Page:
But beyond what fleet vendors and suppliers can offer, contemporary vehicle technologies are also something that fleet managers might want to consider when looking to curb fuel spend.

“The single thing we consult with fleets about to reduce their fuel spend, is to modernize their fleet, because those older vehicles are polluters. You’re not taking advantage of the technology that’s happened in the last several years,” said Saltzgiver, CAFS, Mercury Associates, Inc., director business development. Saltzgiver was also previously VP of fleet operations for Republic Services and the Coca-Cola Company.

Considering the aforementioned ideas related to vehicle selection, for example, fleets might want to consider utilizing vehicles that have built-in stop and go technology. 

“On average, every hour of idling is a gallon of fuel used,” Saltzgiver said. “That idling adds up, and that’s how the automotive manufacturers are combating it.”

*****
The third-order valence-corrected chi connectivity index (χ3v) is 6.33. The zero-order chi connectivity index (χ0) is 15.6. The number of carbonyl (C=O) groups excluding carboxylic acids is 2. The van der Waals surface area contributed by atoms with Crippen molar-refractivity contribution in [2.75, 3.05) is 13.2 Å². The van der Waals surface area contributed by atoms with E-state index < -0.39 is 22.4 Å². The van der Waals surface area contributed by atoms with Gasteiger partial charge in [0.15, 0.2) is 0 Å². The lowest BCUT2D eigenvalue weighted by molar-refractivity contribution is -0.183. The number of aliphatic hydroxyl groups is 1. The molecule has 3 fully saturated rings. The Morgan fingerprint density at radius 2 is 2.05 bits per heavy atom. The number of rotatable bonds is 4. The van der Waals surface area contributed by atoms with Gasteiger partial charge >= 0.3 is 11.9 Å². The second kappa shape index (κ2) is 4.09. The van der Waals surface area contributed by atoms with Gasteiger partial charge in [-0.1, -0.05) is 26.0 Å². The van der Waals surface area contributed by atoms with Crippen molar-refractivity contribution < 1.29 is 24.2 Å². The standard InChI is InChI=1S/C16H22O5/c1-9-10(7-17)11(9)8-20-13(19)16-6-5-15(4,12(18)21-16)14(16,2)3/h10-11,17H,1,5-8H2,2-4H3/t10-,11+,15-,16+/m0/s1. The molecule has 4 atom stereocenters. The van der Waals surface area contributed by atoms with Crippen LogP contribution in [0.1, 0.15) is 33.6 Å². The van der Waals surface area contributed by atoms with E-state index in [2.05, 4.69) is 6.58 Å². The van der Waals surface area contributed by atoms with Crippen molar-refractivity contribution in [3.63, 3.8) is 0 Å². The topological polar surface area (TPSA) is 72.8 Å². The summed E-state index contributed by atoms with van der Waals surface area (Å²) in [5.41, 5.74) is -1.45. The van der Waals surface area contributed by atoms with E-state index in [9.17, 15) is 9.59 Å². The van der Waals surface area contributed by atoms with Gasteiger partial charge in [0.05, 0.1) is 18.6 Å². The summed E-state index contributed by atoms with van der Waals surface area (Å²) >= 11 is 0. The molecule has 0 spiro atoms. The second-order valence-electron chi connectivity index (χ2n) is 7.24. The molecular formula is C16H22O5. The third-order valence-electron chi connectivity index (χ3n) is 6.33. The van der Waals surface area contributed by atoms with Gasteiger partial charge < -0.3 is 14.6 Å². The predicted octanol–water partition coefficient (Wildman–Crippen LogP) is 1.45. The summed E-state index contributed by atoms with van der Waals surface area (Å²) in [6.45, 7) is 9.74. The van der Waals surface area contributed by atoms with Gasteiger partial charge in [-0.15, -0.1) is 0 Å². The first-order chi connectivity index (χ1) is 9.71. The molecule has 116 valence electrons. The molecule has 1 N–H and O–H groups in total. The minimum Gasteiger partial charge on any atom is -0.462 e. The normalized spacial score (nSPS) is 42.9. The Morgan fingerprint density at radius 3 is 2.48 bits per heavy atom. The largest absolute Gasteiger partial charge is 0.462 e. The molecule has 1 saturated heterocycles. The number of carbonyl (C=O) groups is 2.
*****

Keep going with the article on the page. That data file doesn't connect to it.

According to Belloli, other technological advancements that has helped curb fuel spend in his fleet also includes low-resistance tires, active grill shutters, better vehicle aerodynamics, smaller engines, and light weighting of frames/parts. 

Get With the Program

Much of the aforementioned practices cannot simply be done independently by the respective fleet manager. This is where third-party help is necessary, and is ultimately aimed to provide an ideal ROI, beyond just saving fuel costs.

“Do you have a partner or program in place where you are getting good data from whoever you are using to manage that fuel spend? For a lot of people that’s a fuel card company or FMC with a fuel card program in place. And are they giving you reliable data that you can drill down and take a look at to make improvements?” said Clinard.

These companies are also designed to help fleet professionals stay abreast of the changes happening within the industry.

Technology exists to make our lives easier and managing fuel spend for fleets is no exception. It’s easy to acknowledge how much fuel spend can help fleets, but staying current as newer technology is implemented and leveraging the capabilities of said technology can be tough.